Genetically-informed diet plans? Research suggests future precision medicine practices

Genetically-informed diet plans? Research suggests future precision medicine practices


By Susan Persky, Ph.D.

What if your doctor could prescribe an effective diet program for you based on your DNA? Researchers are predicting that, in the future, using genomics to help individuals control their weight might become reality. If these predictions do come true, it will be important to have a ready evidence-base on how to best implement and communicate about genomic weight management approaches. Right now, however, important unanswered questions remain – how will incorporation of genomics in clinical encounters change patient experiences of the medical visit? How will these conversations change patient behavior?  And will these effects be uniform among patients with different backgrounds and in different contexts?

Genetics may inform future weight management plans

Before we can answer these questions, we have to consider one that’s a little more technical – how should researchers investigate the outcomes of a clinical situation that isn’t happening yet? Some researchers are turning to virtual reality technology to do just that. Studies immerse patients in medical visits of the future to find out how they will respond.

Virtual reality research tests potential weight management interventions

Researchers from the National Human Genome Research Institute and National Cancer Institute took this approach to study the potential influence of discussing genomic factors in weight management in a virtual medical visit. In this study, researchers investigated patient reactions to receiving messages either about genomic or behavioral factors in weight during the visit. Previous research showed that patients trusted a virtual doctor more and perceived less weight stigma from him when he talked about genetics. This time, researchers also looked at how contextual and patient factors including patient race and emotion might influence patients’ interpretation of genomic information and their experience of the interaction with a White, male doctor. The researchers recruited 200 women affected by overweight and obesity and who racially identified as either White or Black. They explored patient response to the interaction by assessing body language and other implicitly-driven behaviors that can indicate patient engagement and positive versus negative feelings about the interaction.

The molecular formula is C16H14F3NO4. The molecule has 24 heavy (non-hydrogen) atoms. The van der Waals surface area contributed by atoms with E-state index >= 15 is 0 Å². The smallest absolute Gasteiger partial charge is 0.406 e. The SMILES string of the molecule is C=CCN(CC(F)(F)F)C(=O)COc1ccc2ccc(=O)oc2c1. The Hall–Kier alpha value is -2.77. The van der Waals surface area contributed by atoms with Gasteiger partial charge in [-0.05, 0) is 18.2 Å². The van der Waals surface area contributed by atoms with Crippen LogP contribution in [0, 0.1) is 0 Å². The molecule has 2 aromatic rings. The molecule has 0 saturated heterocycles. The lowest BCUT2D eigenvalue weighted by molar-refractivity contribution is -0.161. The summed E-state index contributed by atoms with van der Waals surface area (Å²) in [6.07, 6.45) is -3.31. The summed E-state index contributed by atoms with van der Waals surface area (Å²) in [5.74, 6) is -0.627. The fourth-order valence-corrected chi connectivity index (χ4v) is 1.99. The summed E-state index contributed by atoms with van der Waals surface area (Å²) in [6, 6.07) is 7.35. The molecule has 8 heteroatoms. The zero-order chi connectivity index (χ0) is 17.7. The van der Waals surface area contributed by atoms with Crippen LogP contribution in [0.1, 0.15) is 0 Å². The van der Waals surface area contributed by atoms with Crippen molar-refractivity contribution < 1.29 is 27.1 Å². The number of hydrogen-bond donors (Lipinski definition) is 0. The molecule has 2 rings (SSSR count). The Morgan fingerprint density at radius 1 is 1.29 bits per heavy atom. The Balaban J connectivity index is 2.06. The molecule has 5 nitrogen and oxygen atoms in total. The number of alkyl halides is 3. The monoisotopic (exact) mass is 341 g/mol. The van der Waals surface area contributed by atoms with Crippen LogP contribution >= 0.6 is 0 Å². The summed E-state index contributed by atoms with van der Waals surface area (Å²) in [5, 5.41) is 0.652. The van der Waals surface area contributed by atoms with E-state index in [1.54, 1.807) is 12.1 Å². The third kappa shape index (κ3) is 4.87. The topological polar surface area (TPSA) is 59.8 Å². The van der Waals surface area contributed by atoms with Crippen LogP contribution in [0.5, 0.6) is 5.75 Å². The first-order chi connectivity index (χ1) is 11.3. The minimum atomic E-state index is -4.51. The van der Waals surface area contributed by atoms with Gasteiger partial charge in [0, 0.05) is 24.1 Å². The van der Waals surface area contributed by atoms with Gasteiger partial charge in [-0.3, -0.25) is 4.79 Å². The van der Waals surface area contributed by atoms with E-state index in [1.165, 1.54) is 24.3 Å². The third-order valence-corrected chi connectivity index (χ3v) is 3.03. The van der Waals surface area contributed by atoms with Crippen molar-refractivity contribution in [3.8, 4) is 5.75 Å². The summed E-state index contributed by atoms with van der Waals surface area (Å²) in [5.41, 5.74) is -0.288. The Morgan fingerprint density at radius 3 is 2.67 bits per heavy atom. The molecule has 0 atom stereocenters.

Differences in patient responses to physician’s genetic counseling

This study showed that the patients’ responses to hearing about genomic factors in weight differed depending upon their race, and sometimes, on their emotional state as well. In the study, when the virtual physician presented information about genomics and weight, Black participants reported feeling more stigmatized by the virtual doctor and reported trusting him less. They also exhibited voice pitch changes that indicated less engagement in the interaction. Those Black participants who were also made to feel anger additionally increased their interpersonal distance (i.e., leaned away from the physician) during the encounter indicating further disengagement from the interaction. In contrast, White participants trusted the virtual doctor more and felt less stigmatized when he talked about genomic factors. These patterns are consistent with research showing that the historical context can predispose individual of Black or African-American backgrounds to perceive genetic information as evocative of stigma or race-based mistreatment, and thus feel more negatively about it.

What this tells us is that if and when doctors incorporate genomic information into weight management clinical interactions, the effects of this information will not be uniform, and in fact, it has the potential to be detrimental. We will need to pay close attention to contextual and patient factors to understand how these interactions will influence patient beliefs, experiences of the interaction, and ultimately, patient health. As always, more research is needed, but, at least to some extent, we may need to practice precision implementation of precision medicine.

Read the original article: Persky, S., Ferrer, R.A., & Klein, W.M. (2016). Nonverbal and paraverbal behavior in (simulated) medical visits related to genomics and weight: A role for emotion and race. Journal of Behavioral Medicine, 39, 804-814. DOI: 10.1007/s10865-016-9747-5

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